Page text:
Ok, that phrase alone - proliferative diabetic retinopathy - has got to be sending a chill up anyone's spine who is a PWD like me. I've been racking my brain over this for about 48 hours since my diagnosis (Friday 7/29/11). It wasn't a surprising diagnosis. After all I have diabetes since 1989 (22 years this December) and it is a complication that as we get older (44 right now) comes with the disease. That and a personal inability to control it effectively, until at least these last six months, probably have led to my downfall.
Now before you go and think, "Oh no he's blind," or "Pretty soon he'll have a guide dog," STOP. I am not blind yet, although admittedly I am taking great pains to write this without too many spelling errors and literally have my face inches from my laptop screen. I know BAD thing. Good news, we caught it. Bad news, well it's not curable. Even worse news, I don't quite know how it will affect me and my ability to work. I am at computers every day, sometimes 6-8 hours a day, looking at spreadsheets, small type, and other items. My work is all about detail. Spelling does count. Especially when you are dealing with money coming in and out of a company and transposing that. Or if you are working as a notary public and ensuring everything is complete in a document, your journal and even making sure you put your seal in the right place.
As you can imagine, given the last six months since I started my leave of absence, I have had a number of challenges cross my path. First the angina which led me to my new doctor and treatment team. I can say today that even though I still occasionally have "twinges," my heart is functioning normally - two echoes’ (treadmill and "dye") appears to have returned unremarkable. My kidney functions are a roller coaster still at best. My GFR numbers are slowly dropping as my serum (blood) creatinine numbers are rising. That is not a good thing, but it is more a "wait and see" approach. I can reluctantly live with that. My diabetes which was WAY out of control (13.9 A1C in March 2011) is now under much more tighter control being on Lantus and Humalog and on a much better and more understandable algorithm...the proof was a 6.9! I am nothing by psyched for that! I have to follow-up with a urologist due to some issues which I will not discuss here due to the more adult nature of them, but sufficed to say are diabetic related and something a 44 year-old guy should not be having. And now....this.
I was asked during a follow-up class at the diabetes center I attend in San Francisco by one of the CDEs (Certified Diabetes Educators) who also is a RN, "Anthony, how are you coping?" Admittedly, some days very well. Others not so well. When you are juggling your living situation (admittedly alone and let's just say not in the best of conditions (no not homeless)), your work situation (which is about to be decided now with this DX), and your health...not to mention your own economics and that of the country as it relates to you...well I think you can all see what I am facing. Yes I have even thought about asking to see someone professional. I think it IS that time.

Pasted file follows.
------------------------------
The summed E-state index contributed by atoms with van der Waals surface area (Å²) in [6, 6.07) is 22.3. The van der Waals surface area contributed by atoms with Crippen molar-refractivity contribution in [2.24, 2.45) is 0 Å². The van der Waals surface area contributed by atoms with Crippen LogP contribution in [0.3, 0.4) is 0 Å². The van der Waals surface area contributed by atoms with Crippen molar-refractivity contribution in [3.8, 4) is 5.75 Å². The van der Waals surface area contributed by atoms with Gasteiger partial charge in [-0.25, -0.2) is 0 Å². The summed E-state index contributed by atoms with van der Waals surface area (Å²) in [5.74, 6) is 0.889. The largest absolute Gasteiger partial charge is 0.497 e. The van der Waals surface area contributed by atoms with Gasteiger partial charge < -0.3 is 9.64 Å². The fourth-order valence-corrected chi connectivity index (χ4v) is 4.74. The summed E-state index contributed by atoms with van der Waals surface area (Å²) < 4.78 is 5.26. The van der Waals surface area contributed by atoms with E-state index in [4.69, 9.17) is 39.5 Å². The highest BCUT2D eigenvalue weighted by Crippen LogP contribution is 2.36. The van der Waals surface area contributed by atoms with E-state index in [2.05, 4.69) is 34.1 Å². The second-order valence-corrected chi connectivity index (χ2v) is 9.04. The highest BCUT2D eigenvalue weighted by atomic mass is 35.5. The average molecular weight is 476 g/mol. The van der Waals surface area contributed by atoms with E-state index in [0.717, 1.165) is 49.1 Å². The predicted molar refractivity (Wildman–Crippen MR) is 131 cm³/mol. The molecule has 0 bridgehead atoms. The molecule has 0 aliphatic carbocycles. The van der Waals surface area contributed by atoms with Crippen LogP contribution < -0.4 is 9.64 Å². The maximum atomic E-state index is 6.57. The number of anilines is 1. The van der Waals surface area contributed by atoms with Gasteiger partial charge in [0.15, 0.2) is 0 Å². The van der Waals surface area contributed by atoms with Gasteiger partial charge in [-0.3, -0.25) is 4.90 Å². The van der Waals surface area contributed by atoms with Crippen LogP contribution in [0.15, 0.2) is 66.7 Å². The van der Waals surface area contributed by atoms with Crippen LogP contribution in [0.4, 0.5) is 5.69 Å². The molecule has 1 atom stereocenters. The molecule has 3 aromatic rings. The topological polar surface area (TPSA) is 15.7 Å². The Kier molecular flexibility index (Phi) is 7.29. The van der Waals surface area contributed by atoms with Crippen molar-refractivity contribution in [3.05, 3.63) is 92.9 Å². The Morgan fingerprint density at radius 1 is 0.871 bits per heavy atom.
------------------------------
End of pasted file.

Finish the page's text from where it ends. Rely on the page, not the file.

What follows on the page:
So back to the newest diagnosis. In layman's terms, I am growing blood vessels where I shouldn't be. Sounds like something out of a sci-fi movie (ATTACK OF THE ROGUE BLOOD VESSELS). But add to that I have swelling in my eye and I have a "hole" in my eye. No not my pupil but a little "hole" in the macular. When you can't see street signs about 30 to 40 feet ahead of you, even though you KNOWS what they say from memory, well that's what I see. And yes, it is worse in the AM when I wake up, and yes, it's hard some days to be on the computer, which has been MY lifeline these last six months. It’s hard to chat when you have to press your face almost to the screen. I’m six inches away now and even with stronger bifocals the letters are there but with a slight haze to them, like a fog.
Phew. Well that felt good to get it out of me. But as you all can see, diagnosing and coping are two totally different and yet related things I have to face. The diagnosis, treatment and follow-up, well that's a given I cannot withhold that. The coping, the insurance, the potential of not being able to return to work when my LOA ends and having to do everything related to that, well that's another story. That is what I am trying to wrap myself around now. Yes, I know, it will come to a conclusion and work out somehow, that is what I keep telling myself. But until then...any "TuAmigos" or "TuAmigas" who have this and can offer their 50 cents of thoughts, please by all means do.